The Gault Estate Board approved the Holland Report on management zones in 1968, adopting a sectorial approach that sought to balance the goals of human use and preservation.
The Preservation Sector provides a secure refuge for reclusive animals and serves as a reservoir of biotic diversity from which the more heavily visited parts of the Reserve can be recolonized. Restrictions on access to the Preservation Sector apply to academic research and teaching as well as to the general public. Only limited research activity can be undertaken in this sector, mostly for long-term monitoring plots or field experiments requiring minimal chance of human interference.
The Public Sector has two important vocations. First, its system of trails provides a venue for education and enjoyment of the mountain by the members of the University community and also the general public. This is the sector in which the activities and programs of the Mont St. Hilaire Nature Centre serve the needs and interest of local communities. Second, the areas away from the trails in the Public Sector are the main venue for research activities at the Reserve. It is in this sector that experimental studies not allowed in the Preservation Sector can be carried out.
The support facilities for activities on the Reserve are located within the Service Sector, which is associated with a small road and power line network originating at the entrance gate. These facilities include the Nature Center Pavilion, the Manager's Residence, various workshops and storage buildings, the Chalets, the Maison Gault and the Research Centre.
Why don't we "clean up" the forest at Mont St. Hilaire?
Visitors sometimes wonder why the forest at Mont St. Hilaire has so much debris on the forest floor and so many dead or dying trees. Most people are used to seeing forests managed for the production of timber or maple sap, and these are usually maintained in much more tidy condition. People in Quebec speak of "nettoyer la forêt" an expression that means to pick up fallen branches and clean up the forest understory. Keeping a forest in good order is a deep-seated cultural norm in Quebec and in many of the European countries where forests have been intensively managed since medieval times. The important thing to realize about the forest in the Gault Nature Reserve is that is unmanaged on purpose!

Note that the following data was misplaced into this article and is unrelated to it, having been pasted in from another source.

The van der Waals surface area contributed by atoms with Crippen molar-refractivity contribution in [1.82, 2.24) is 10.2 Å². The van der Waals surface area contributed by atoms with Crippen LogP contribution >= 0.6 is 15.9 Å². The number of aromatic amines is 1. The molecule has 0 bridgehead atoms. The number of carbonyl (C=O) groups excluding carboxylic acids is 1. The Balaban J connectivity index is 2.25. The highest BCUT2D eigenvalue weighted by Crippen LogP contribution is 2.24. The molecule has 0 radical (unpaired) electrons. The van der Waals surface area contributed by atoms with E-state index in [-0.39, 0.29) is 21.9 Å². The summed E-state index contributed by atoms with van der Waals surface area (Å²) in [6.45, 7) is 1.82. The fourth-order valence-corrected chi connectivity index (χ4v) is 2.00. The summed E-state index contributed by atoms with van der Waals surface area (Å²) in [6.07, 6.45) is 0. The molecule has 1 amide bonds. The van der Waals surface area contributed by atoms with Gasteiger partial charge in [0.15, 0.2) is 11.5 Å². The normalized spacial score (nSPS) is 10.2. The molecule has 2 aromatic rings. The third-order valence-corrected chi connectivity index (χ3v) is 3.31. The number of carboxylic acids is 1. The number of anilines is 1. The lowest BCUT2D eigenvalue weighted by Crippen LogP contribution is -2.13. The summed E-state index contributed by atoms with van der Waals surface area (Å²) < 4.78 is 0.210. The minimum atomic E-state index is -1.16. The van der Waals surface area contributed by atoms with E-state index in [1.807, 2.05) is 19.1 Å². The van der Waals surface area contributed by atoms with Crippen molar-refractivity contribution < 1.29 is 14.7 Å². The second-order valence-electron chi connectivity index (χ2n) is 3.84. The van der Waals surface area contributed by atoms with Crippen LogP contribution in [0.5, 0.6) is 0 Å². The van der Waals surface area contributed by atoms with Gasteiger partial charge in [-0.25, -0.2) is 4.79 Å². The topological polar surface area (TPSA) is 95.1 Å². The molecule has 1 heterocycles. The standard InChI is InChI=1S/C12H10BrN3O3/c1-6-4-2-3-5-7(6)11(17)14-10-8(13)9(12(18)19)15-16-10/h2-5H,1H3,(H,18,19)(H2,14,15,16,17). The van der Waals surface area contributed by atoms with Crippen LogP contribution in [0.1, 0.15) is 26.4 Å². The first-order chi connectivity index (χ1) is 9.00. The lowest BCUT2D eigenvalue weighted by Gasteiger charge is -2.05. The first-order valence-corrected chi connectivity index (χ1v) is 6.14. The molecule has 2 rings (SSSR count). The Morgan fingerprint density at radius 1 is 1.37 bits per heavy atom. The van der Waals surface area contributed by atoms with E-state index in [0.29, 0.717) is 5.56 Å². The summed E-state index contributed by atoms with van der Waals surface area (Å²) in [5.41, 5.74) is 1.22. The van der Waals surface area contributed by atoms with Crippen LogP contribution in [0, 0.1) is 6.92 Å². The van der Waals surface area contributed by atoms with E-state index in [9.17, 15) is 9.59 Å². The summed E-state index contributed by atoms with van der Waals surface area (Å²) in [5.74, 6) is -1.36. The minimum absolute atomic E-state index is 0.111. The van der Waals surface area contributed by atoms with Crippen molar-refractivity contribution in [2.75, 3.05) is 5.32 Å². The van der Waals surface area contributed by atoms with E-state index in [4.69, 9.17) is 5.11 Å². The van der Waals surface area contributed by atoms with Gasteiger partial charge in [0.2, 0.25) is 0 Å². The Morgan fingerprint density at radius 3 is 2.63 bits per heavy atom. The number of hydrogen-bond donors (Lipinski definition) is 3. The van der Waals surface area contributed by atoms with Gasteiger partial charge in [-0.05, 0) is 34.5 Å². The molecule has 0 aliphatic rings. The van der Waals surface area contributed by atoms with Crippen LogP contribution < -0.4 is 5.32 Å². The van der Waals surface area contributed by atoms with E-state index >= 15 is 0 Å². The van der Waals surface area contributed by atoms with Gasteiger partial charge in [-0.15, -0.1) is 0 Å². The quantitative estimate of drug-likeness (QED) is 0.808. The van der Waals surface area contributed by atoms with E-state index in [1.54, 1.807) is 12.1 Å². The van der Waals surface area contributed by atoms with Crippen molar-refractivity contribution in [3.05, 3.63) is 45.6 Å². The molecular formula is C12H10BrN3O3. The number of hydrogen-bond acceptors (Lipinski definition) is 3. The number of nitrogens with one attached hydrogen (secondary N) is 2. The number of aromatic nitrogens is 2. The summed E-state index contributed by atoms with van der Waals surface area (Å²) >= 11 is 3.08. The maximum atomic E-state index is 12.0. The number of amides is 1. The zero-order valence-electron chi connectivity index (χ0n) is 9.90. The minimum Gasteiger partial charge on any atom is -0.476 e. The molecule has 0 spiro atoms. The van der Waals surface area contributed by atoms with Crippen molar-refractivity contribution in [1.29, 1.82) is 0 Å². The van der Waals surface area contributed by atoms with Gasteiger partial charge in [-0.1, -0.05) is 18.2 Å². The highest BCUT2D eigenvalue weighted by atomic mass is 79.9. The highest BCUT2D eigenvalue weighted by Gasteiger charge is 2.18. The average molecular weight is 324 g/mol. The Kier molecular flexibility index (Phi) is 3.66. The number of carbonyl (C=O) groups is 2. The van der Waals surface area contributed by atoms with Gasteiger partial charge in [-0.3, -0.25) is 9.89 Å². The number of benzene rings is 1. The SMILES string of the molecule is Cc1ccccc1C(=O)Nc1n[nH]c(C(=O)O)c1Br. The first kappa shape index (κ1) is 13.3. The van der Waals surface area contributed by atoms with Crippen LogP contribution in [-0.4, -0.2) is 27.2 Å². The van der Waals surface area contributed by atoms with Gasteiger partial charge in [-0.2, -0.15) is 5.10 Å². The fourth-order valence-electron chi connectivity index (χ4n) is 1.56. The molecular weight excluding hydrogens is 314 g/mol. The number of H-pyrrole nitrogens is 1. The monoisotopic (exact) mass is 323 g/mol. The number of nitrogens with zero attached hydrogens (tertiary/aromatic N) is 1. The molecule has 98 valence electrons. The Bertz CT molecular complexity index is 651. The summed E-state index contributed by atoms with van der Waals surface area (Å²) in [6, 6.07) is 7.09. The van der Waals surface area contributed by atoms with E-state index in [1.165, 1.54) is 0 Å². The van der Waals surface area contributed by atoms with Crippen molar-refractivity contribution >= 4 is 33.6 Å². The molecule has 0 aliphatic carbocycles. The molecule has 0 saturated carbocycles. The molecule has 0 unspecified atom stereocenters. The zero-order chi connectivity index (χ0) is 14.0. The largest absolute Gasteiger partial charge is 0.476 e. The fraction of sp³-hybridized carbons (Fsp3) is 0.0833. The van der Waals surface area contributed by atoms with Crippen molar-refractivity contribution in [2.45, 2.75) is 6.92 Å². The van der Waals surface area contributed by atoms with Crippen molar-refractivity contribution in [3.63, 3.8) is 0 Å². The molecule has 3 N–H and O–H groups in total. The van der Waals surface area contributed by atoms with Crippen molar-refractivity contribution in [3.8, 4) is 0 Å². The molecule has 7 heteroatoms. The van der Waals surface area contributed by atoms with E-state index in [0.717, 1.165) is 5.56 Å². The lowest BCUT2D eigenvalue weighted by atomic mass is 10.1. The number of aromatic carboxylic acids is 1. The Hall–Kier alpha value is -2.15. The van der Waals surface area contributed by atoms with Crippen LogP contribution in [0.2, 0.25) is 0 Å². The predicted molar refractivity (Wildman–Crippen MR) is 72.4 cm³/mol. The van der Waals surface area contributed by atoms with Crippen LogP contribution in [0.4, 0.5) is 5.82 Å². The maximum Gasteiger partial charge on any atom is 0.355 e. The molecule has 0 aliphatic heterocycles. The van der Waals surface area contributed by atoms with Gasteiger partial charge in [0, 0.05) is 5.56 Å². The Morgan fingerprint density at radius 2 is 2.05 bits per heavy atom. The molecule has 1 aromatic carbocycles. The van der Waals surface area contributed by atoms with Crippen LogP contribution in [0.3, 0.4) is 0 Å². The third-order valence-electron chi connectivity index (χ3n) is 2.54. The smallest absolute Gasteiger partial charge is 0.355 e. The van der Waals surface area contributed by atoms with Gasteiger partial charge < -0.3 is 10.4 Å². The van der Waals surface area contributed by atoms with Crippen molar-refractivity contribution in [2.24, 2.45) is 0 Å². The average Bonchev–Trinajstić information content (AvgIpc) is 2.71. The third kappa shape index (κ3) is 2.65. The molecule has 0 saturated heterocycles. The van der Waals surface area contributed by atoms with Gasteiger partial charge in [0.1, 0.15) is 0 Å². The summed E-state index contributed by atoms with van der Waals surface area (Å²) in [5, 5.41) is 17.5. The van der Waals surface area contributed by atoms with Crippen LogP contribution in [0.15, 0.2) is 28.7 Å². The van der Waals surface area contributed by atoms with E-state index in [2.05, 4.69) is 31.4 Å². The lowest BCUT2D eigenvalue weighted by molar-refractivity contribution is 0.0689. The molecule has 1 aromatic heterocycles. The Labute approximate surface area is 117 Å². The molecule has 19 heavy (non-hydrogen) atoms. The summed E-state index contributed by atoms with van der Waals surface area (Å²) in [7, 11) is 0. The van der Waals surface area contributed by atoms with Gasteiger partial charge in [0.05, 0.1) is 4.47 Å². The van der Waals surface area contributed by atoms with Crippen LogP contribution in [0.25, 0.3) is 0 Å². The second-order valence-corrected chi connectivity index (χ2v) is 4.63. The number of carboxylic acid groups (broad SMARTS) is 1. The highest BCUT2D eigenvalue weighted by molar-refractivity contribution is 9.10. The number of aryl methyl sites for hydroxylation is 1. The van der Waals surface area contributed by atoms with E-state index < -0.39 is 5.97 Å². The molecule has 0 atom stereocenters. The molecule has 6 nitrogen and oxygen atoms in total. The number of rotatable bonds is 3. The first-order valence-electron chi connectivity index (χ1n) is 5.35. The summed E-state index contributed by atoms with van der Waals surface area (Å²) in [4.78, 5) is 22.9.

We purposely let nature take her course, as she must have done to the extensive forests that clothed our region before the Europeans arrived a few centuries ago. It is obvious that the trees in a forest do not require human intervention — they did just fine for many millennia before any foresters arrived in Quebec. In all our region there are very, very few remnants of such primeval forests that have not been managed by people for one reason or another. These remnant "old-growth" forests provide invaluable scientific benchmarks against which the far more frequent, "second-growth" forests can be compared. Some plants and animals are found only in old-growth forests, and we now know that it may take centuries for the flora and fauna of harvested forests to return to old-growth conditions even if their exploitation or management stops. So what we have in the Gault Nature Reserve at Mont St. Hilaire is a precious remnant of forests at the very northern limit of the deciduous forests that stretch south to the Gulf of Mexico and west to the Mississippi River. It is this old-growth character that contributes to the special value of the reserve for teaching and research, and also that sets it apart from the more disturbed forests on the other Monteregian Hills and in the surrounding St. Lawrence River Valley.
Some recommended readings:
Bonnicksen, Thomas M. 2000. America's Ancient Forests. From the Ice Age to the Age of Discovery. NY: Wiley.
Peterken, George F. 1996. Natural Woodland. Ecology and conservation in northern temperate regions. Cambridge, UK: Cambridge University Press.